In Books for ESL Students, English as a Second Language, ESL

The Best Books to Read for ESL Students

Learning just about any subject involves reading if you think about it! We read textbooks to learn science, math concepts, and history. Learning a language is no different! Yes, this requires a little mastery of the basics but reading books of any kind can have a serious impact on your progress while learning a new language.

If you’re an English as a Second Language (ESL) student, reading is powerful. Reading allows you to find something of interest, and study it in your target language: English! What’s something you enjoy? Do you love cooking? Find a cookbook in English and check out a new recipe. What about graphic novels? The pictures can help you piece together the story, even if you don’t know or recognize every single word. Love a particular religious text? Study astronomy? Enjoy telling funny jokes? Find a book on your favorite subject in English. Romance, mystery, or even a favorite young adult or children’s book can help enhance your language skills.

One other reason? It’s fun. You can find books at almost any level of literacy – from beginner to adult – and get lost in an amazing story or subject.

Reading really has no rules. If you’re reading for enjoyment, there are no technicalities to study or memorization involved – it’s just reading to enjoy a good story or get more information on a subject you love.

Some of these books we’re highlighting today might already be favorites in your library. Some may be new to you. We encourage you to continually expand your horizons and try something new!

Excel’s Top Books (and authors) to Read for ESL Students

MatildaThe BFG, Danny the Champion of the World, or any other title by Roald Dahl

Roald Dahl is a beloved author and for good reason. A British novelist, he has short stories of all kinds that will be intriguing for every age ESL learner. The story of Matilda is a classic. She herself is a child, learning to read and finding a true friend in her teacher. With simple text and engaging stories, you can’t go wrong with any selection by Roald Dahl.

The Little Prince by Antoine de Saint-Exupéry

At first glance you might think the book is for children, but it contains an important life lesson certainly applicable to adults (taught by a wise fox!) This is a text originally written in French, but it’s had a significant impact and has now been translated into more than ten languages today.

Holes by Louis Sachar

Mystery? Comedy? A superb storyline? Try Holes by Louis Sachar. It’s far more detailed than the movie bearing its name. Poor Stanley Yelnats is accused of stealing a pair of shoes and sentenced to several months at a correctional facility where the boys must dig holes every day. The twists and turns will leave you guessing until the very end!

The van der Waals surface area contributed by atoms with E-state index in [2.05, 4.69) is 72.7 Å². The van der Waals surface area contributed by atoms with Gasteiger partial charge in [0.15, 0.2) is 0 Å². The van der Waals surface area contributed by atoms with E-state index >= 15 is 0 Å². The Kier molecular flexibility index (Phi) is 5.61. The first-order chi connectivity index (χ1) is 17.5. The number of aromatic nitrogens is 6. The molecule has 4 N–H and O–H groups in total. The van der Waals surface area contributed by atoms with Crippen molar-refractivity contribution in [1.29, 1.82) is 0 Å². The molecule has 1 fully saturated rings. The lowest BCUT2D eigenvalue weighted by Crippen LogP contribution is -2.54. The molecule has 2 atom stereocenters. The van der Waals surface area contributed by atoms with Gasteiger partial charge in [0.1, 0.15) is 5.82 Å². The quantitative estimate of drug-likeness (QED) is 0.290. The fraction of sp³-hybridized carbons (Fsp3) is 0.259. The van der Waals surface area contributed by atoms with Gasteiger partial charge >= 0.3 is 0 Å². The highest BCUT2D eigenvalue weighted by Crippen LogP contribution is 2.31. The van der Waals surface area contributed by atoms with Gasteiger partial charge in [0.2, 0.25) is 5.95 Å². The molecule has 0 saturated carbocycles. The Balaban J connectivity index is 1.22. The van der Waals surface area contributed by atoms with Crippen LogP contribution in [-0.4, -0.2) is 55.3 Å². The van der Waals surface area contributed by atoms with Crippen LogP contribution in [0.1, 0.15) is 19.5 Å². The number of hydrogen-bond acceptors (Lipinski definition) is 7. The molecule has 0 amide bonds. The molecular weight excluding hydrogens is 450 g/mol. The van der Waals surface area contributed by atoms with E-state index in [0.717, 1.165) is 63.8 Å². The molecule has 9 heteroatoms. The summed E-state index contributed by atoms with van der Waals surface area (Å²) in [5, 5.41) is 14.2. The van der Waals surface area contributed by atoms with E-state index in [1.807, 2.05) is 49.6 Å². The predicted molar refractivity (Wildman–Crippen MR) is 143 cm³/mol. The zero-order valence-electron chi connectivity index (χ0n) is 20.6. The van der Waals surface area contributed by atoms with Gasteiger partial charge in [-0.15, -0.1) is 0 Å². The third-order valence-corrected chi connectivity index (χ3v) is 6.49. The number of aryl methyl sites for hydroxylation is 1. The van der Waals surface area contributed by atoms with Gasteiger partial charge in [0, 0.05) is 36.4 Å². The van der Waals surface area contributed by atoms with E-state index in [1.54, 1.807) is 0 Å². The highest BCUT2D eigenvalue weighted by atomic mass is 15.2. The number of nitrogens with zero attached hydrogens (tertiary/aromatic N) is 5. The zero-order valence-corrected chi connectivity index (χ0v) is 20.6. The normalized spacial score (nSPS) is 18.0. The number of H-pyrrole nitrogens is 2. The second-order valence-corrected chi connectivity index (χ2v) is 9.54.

Harry Potter Series by J.K. Rawling

If reading in English is something you need to work on, Harry Potter is an excellent choice. It’s a story of adventure, wizardry, magic, and friendship. Harry attends the Hogwarts School of Witchcraft and Wizardry and is constantly attempting to defeat his nemesis, Voldemort. The book series is written simply, and has become a worldwide phenomenon. Harry Potter is enjoyed by millions because it’s such an engaging tale.

The Old Man and the Sea by Ernest Hemingway

This short novel was written by Ernest Hemingway, perhaps one of the most well-known American authors. An old fisherman battles a giant marlin in the sea off the coast of Cuba. See if you can figure out the deeper meanings and symbolism at work here between man and fish.

The Hunger Games by Suzanne Collins

This three-book series by Suzanne Collins was another true literary phenomenon. A suspenseful page-turner with sci-fi futuristic qualities makes the reader wonder what will happen next. The series tells the story of an oppressive regime that becomes increasingly violent (think ancient Roman or Greek culture) and tense. It’s a true fight to the death…or is it? There is no shortage of drama, romance, and action.

The Giver by Lois Lowry

You’ll find this tale included in many a syllabus in the United States. Similar to The Hunger Games, this is yet another dystopian society saga by Lois Lowry following the life of a 12-year-old boy named Jonas. Jonas grapples with how to handle human emotions. Don’t be intimidated by the length of this book; the language is simple enough for an ESL student.

The Sun and Her Flowers by Rupi Kaur

Love poetry? Try a book by Rupi Kaur. Her simple words are profound, and yet beautifully convey some of life’s deepest feelings.

While we have included links to the books mentioned above to Amazon, you can get most of these books at your local library or Half-Price Books store.

Do you have a favorite genre of books you naturally gravitate towards? Share with us on Facebook!

Happy Reading!

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